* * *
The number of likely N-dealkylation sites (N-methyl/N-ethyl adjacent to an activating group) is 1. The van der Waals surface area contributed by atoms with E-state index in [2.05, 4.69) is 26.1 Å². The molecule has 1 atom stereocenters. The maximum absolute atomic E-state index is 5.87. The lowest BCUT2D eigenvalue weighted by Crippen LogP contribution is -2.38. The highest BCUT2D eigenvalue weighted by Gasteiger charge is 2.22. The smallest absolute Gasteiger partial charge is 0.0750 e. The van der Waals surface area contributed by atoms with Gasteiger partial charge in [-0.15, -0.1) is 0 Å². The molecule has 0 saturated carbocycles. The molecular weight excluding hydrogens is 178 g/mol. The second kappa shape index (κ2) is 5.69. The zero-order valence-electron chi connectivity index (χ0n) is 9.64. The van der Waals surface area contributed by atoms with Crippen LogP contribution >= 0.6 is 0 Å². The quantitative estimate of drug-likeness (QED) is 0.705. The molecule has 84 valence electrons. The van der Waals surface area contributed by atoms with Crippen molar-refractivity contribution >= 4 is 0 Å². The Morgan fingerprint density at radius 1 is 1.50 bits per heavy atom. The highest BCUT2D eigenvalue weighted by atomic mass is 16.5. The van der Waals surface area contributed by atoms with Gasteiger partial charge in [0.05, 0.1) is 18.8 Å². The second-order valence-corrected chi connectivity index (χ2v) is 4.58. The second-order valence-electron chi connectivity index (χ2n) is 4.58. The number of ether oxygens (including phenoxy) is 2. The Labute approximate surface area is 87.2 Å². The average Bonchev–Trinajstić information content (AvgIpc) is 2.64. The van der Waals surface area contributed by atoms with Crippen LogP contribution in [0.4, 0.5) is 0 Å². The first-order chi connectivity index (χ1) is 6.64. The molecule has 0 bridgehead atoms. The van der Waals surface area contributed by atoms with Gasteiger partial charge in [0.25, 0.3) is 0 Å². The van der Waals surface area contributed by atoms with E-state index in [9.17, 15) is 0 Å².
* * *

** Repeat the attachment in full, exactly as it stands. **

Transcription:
The number of likely N-dealkylation sites (N-methyl/N-ethyl adjacent to an activating group) is 1. The van der Waals surface area contributed by atoms with E-state index in [2.05, 4.69) is 26.1 Å². The molecule has 1 atom stereocenters. The maximum absolute atomic E-state index is 5.87. The lowest BCUT2D eigenvalue weighted by Crippen LogP contribution is -2.38. The highest BCUT2D eigenvalue weighted by Gasteiger charge is 2.22. The smallest absolute Gasteiger partial charge is 0.0750 e. The van der Waals surface area contributed by atoms with Gasteiger partial charge in [-0.15, -0.1) is 0 Å². The molecule has 0 saturated carbocycles. The molecular weight excluding hydrogens is 178 g/mol. The second kappa shape index (κ2) is 5.69. The zero-order valence-electron chi connectivity index (χ0n) is 9.64. The van der Waals surface area contributed by atoms with Crippen LogP contribution >= 0.6 is 0 Å². The quantitative estimate of drug-likeness (QED) is 0.705. The molecule has 84 valence electrons. The van der Waals surface area contributed by atoms with Crippen molar-refractivity contribution >= 4 is 0 Å². The Morgan fingerprint density at radius 1 is 1.50 bits per heavy atom. The highest BCUT2D eigenvalue weighted by atomic mass is 16.5. The van der Waals surface area contributed by atoms with Gasteiger partial charge in [0.05, 0.1) is 18.8 Å². The second-order valence-corrected chi connectivity index (χ2v) is 4.58. The second-order valence-electron chi connectivity index (χ2n) is 4.58. The number of ether oxygens (including phenoxy) is 2. The Labute approximate surface area is 87.2 Å². The average Bonchev–Trinajstić information content (AvgIpc) is 2.64. The van der Waals surface area contributed by atoms with Crippen LogP contribution in [0.4, 0.5) is 0 Å². The first-order chi connectivity index (χ1) is 6.64. The molecule has 0 bridgehead atoms. The van der Waals surface area contributed by atoms with Gasteiger partial charge in [0.25, 0.3) is 0 Å². The van der Waals surface area contributed by atoms with E-state index in [9.17, 15) is 0 Å².